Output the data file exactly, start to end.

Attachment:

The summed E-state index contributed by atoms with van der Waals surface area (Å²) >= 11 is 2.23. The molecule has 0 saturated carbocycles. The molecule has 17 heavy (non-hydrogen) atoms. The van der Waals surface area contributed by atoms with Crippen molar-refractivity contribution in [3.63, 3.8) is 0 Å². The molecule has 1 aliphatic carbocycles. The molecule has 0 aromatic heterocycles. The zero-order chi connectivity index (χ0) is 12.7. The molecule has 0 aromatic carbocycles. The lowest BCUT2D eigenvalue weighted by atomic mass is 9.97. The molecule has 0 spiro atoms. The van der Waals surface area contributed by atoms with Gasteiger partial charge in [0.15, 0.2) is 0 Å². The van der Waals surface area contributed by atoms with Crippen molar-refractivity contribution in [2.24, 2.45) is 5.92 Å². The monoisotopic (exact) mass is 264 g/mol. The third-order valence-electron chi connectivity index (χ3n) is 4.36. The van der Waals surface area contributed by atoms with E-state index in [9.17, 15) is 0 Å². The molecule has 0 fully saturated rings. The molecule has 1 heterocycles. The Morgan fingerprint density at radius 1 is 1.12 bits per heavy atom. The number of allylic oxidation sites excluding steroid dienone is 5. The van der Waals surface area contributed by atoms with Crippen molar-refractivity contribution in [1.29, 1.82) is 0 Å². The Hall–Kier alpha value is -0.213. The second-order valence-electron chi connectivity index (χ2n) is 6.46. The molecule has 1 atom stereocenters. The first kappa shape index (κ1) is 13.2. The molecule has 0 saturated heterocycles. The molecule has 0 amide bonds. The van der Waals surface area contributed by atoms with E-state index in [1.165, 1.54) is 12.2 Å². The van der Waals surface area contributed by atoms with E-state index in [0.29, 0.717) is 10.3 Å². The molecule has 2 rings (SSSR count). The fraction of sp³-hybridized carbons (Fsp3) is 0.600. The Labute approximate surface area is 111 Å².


The summed E-state index contributed by atoms with van der Waals surface area (Å²) >= 11 is 2.23. The molecule has 0 saturated carbocycles. The molecule has 17 heavy (non-hydrogen) atoms. The van der Waals surface area contributed by atoms with Crippen molar-refractivity contribution in [3.63, 3.8) is 0 Å². The molecule has 1 aliphatic carbocycles. The molecule has 0 aromatic heterocycles. The zero-order chi connectivity index (χ0) is 12.7. The molecule has 0 aromatic carbocycles. The lowest BCUT2D eigenvalue weighted by atomic mass is 9.97. The molecule has 0 spiro atoms. The van der Waals surface area contributed by atoms with Gasteiger partial charge in [0.15, 0.2) is 0 Å². The van der Waals surface area contributed by atoms with Crippen molar-refractivity contribution in [2.24, 2.45) is 5.92 Å². The monoisotopic (exact) mass is 264 g/mol. The third-order valence-electron chi connectivity index (χ3n) is 4.36. The van der Waals surface area contributed by atoms with E-state index in [9.17, 15) is 0 Å². The molecule has 0 fully saturated rings. The molecule has 1 heterocycles. The Morgan fingerprint density at radius 1 is 1.12 bits per heavy atom. The number of allylic oxidation sites excluding steroid dienone is 5. The van der Waals surface area contributed by atoms with Crippen molar-refractivity contribution in [1.29, 1.82) is 0 Å². The Hall–Kier alpha value is -0.213. The second-order valence-electron chi connectivity index (χ2n) is 6.46. The molecule has 1 atom stereocenters. The first kappa shape index (κ1) is 13.2. The molecule has 0 saturated heterocycles. The molecule has 0 amide bonds. The van der Waals surface area contributed by atoms with E-state index in [1.165, 1.54) is 12.2 Å². The van der Waals surface area contributed by atoms with E-state index in [0.29, 0.717) is 10.3 Å². The molecule has 2 rings (SSSR count). The fraction of sp³-hybridized carbons (Fsp3) is 0.600. The Labute approximate surface area is 111 Å².